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Important Questions About Plant Protein, Answered

In today's health and wellness market, there is a wide variety of protein supplements to choose from. If you've ever thought about trying plant protein, but you're not quite sure you should take the plunge, keep reading to find out if it's right for you.

If you've ever perused the aisles of your favorite vitamin or health food store, you've probably been overwhelmed by the wide variety of protein powders staring you down. The most commonly-used protein powders are whey or casein, which fall under the category of animal-based protein. However, there is also another type of protein that hides in the shadows of animal protein, and that is plant-based or vegetable protein. While not as popular as whey and casein, plant protein offers many benefits and can be just as effective or even more so than animal protein. Let's take a look at some things to consider before you try plant protein.

What is plant protein comprised of?
The most popular types of plant proteins are derived from soy, hemp, rice and peas. While there are protein powders dedicated to only one type of plant protein, there are also combination proteins that contain multiple plants ingredients.

Why would someone want to use plant protein instead of animal protein?
People choose to use plant protein over animal protein for myriad reasons. Plant protein is the best option for vegetarians and vegans, as whey and casein are derived from cows' milk; some also find plant protein easier to digest than protein from animal sources. Additionally, some favor plant protein—specifically soy—over animal protein because it may be able to provide essential heart support and help prevent certain cancers and other illnesses, according to research from the Department of Human Nutritional Sciences at the University of Manitoba.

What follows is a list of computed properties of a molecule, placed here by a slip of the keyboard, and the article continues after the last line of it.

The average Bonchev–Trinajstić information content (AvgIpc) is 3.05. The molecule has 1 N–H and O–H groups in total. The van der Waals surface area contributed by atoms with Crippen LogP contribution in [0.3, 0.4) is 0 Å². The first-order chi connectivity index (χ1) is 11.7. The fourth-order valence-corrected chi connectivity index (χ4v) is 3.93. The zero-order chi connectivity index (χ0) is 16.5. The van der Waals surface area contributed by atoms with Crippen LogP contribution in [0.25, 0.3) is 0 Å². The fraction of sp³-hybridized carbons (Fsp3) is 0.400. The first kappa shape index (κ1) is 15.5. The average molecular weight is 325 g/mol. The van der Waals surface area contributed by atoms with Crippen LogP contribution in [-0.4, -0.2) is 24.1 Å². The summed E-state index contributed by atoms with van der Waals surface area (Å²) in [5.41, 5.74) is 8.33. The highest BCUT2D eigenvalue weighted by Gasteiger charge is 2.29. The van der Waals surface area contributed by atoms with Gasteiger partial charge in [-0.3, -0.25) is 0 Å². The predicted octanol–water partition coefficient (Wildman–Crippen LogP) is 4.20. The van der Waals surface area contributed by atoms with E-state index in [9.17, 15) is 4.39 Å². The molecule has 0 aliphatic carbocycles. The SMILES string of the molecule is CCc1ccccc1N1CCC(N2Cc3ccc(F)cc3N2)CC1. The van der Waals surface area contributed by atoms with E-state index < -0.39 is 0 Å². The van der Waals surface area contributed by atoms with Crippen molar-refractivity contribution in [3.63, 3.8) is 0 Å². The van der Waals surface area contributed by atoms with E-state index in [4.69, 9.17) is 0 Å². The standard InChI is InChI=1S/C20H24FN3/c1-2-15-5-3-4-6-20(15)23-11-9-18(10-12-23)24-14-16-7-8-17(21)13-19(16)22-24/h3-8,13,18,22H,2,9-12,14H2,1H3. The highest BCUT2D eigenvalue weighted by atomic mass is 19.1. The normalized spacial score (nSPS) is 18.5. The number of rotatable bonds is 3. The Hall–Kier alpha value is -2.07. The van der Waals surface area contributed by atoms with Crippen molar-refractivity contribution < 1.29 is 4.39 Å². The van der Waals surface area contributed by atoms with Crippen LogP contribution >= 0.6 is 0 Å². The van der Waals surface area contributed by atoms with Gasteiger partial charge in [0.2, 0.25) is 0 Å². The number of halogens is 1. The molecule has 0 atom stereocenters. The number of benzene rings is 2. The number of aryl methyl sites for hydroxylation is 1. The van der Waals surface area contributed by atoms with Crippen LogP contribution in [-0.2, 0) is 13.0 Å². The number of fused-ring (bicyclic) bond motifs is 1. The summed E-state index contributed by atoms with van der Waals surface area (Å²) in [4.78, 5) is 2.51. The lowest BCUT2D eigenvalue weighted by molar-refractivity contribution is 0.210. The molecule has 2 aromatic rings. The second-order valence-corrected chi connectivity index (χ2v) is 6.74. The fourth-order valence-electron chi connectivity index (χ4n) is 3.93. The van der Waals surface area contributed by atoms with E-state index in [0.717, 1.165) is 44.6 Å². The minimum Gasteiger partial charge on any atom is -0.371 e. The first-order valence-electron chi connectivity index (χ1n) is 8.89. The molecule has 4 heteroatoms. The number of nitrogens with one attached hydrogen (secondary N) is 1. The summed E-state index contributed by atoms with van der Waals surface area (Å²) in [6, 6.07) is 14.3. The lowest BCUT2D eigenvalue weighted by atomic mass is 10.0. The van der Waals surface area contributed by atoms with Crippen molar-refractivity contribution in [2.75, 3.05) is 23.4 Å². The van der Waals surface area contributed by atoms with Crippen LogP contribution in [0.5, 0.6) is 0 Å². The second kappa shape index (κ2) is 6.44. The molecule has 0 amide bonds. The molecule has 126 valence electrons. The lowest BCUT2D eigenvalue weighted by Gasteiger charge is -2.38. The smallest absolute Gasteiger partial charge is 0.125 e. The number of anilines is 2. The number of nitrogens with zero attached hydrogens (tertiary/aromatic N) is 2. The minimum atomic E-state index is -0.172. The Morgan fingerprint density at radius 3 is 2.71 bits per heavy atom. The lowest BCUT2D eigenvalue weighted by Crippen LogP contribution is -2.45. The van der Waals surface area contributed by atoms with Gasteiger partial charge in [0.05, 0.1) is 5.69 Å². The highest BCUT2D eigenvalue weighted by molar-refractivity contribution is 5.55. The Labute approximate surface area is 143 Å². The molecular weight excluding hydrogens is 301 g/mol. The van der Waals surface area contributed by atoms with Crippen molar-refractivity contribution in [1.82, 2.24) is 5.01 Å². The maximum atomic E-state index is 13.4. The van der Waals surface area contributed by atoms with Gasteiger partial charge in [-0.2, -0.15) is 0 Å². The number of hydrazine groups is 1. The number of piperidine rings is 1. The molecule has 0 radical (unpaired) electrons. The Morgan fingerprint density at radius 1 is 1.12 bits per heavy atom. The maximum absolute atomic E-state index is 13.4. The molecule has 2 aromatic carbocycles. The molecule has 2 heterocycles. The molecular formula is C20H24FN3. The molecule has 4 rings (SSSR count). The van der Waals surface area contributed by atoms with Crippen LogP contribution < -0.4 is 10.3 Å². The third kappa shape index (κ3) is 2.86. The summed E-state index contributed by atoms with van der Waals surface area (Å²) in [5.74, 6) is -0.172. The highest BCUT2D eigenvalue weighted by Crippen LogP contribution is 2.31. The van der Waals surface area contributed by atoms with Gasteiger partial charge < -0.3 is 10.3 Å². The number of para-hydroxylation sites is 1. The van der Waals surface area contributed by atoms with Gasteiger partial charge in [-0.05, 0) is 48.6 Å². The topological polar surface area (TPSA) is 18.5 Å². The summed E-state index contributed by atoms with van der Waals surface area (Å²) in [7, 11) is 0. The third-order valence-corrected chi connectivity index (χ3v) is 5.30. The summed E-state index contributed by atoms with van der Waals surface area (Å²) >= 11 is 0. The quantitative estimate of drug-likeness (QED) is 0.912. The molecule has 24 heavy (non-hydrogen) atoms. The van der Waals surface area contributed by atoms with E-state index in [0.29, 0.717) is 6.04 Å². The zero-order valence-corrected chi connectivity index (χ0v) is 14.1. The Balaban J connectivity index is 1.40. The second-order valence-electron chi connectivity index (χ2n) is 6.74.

Does plant protein provide the same support for building muscles as animal protein?
In general, the answer is yes. While most professional bodybuilders and fitness enthusiasts use whey or casein protein, plant protein can also help fuel your body and encourage lean muscle growth. Plant proteins are packed with nutrients and essential amino acids, although perhaps not as much as in animal protein; those who prefer plant protein can achieve the same shredded physique at the gym as those who consume animal protein, according to Matt Ruscigno, MPH, RD. 

Does plant protein have the same amount of amino acids as animal protein?
While animal proteins are often considered “complete” proteins, containing all essential amino acids necessary to build new proteins, many plant proteins are missing some amino acids. Pea protein in particular exhibits a deficiency in the amino acid cystine, but on the other hand, soy protein has a complete amino acid profile. This means that if you're using an incomplete plant protein powder, you'll want to supplement it with another protein that contains the absent amino acids. For example, if you're using a brown rice protein powder—an incomplete protein—you'll want to balance out the amino acid content with an add-on like quinoa, tofu or beans, which can restore the nutrients that you may be lacking from solely relying on rice protein. 

Generally speaking, most types of protein provide the same effects for your health. We hope this article is able to clarify your understanding of plant protein and help you to decide whether it's something you should try. Check out our selection of plant-based protein supplements at eVitamins, and have a great day!

Legal Disclaimer:
eVitamins recommends that you do not rely on the information presented in this article as diagnosis for treatment to any health claim. Content and information on this site is for reference purposes and is not intended to substitute for advice given by a physician, pharmacist, or other licensed health-care professional. You should not use this information as self-diagnosis or for treating a health problem or disease. Contact your health-care provider immediately if you suspect that you have a medical problem. The information and statements in this article have not been evaluated by the US Food and Drug Administration and are not intended to diagnose, treat, cure, or prevent any disease or health condition. eVitamins assumes no liability for inaccuracies or misstatements.
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